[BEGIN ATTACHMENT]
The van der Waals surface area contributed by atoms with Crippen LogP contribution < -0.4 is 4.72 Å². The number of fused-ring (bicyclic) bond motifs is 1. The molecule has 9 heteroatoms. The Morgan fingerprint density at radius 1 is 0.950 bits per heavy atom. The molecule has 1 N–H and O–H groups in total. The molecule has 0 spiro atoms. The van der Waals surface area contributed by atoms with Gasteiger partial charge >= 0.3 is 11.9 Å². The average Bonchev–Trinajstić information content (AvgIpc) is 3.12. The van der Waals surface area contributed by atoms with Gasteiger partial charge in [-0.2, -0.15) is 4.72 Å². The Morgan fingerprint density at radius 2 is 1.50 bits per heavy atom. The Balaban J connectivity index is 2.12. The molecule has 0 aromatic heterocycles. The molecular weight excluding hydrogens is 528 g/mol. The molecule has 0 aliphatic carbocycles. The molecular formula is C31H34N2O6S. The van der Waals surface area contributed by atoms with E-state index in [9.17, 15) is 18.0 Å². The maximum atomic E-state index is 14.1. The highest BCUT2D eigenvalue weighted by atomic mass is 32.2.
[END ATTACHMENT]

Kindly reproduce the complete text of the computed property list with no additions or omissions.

The van der Waals surface area contributed by atoms with Crippen LogP contribution < -0.4 is 4.72 Å². The number of fused-ring (bicyclic) bond motifs is 1. The molecule has 9 heteroatoms. The Morgan fingerprint density at radius 1 is 0.950 bits per heavy atom. The molecule has 1 N–H and O–H groups in total. The molecule has 0 spiro atoms. The van der Waals surface area contributed by atoms with Gasteiger partial charge >= 0.3 is 11.9 Å². The average Bonchev–Trinajstić information content (AvgIpc) is 3.12. The van der Waals surface area contributed by atoms with Gasteiger partial charge in [-0.2, -0.15) is 4.72 Å². The Morgan fingerprint density at radius 2 is 1.50 bits per heavy atom. The Balaban J connectivity index is 2.12. The molecule has 0 aromatic heterocycles. The molecular weight excluding hydrogens is 528 g/mol. The molecule has 0 aliphatic carbocycles. The molecular formula is C31H34N2O6S. The van der Waals surface area contributed by atoms with E-state index in [9.17, 15) is 18.0 Å². The maximum atomic E-state index is 14.1. The highest BCUT2D eigenvalue weighted by atomic mass is 32.2.